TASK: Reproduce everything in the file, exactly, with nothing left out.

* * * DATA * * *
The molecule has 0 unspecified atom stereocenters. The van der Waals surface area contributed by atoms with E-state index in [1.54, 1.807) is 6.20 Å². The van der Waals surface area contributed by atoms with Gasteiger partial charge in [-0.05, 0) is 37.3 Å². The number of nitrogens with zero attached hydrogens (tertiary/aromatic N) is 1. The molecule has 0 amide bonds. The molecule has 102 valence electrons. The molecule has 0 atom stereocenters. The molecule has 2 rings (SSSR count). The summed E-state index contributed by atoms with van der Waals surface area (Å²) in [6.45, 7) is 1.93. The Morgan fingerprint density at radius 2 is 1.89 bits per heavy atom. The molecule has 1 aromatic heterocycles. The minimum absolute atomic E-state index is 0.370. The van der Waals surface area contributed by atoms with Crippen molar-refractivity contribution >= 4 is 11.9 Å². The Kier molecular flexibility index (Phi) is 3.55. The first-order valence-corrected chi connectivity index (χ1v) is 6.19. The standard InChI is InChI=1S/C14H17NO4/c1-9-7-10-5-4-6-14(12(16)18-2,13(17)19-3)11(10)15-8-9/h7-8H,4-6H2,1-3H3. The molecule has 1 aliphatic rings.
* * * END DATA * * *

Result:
The molecule has 0 unspecified atom stereocenters. The van der Waals surface area contributed by atoms with E-state index in [1.54, 1.807) is 6.20 Å². The van der Waals surface area contributed by atoms with Gasteiger partial charge in [-0.05, 0) is 37.3 Å². The number of nitrogens with zero attached hydrogens (tertiary/aromatic N) is 1. The molecule has 0 amide bonds. The molecule has 102 valence electrons. The molecule has 0 atom stereocenters. The molecule has 2 rings (SSSR count). The summed E-state index contributed by atoms with van der Waals surface area (Å²) in [6.45, 7) is 1.93. The Morgan fingerprint density at radius 2 is 1.89 bits per heavy atom. The molecule has 1 aromatic heterocycles. The minimum absolute atomic E-state index is 0.370. The van der Waals surface area contributed by atoms with Crippen molar-refractivity contribution >= 4 is 11.9 Å². The Kier molecular flexibility index (Phi) is 3.55. The first-order valence-corrected chi connectivity index (χ1v) is 6.19. The standard InChI is InChI=1S/C14H17NO4/c1-9-7-10-5-4-6-14(12(16)18-2,13(17)19-3)11(10)15-8-9/h7-8H,4-6H2,1-3H3. The molecule has 1 aliphatic rings.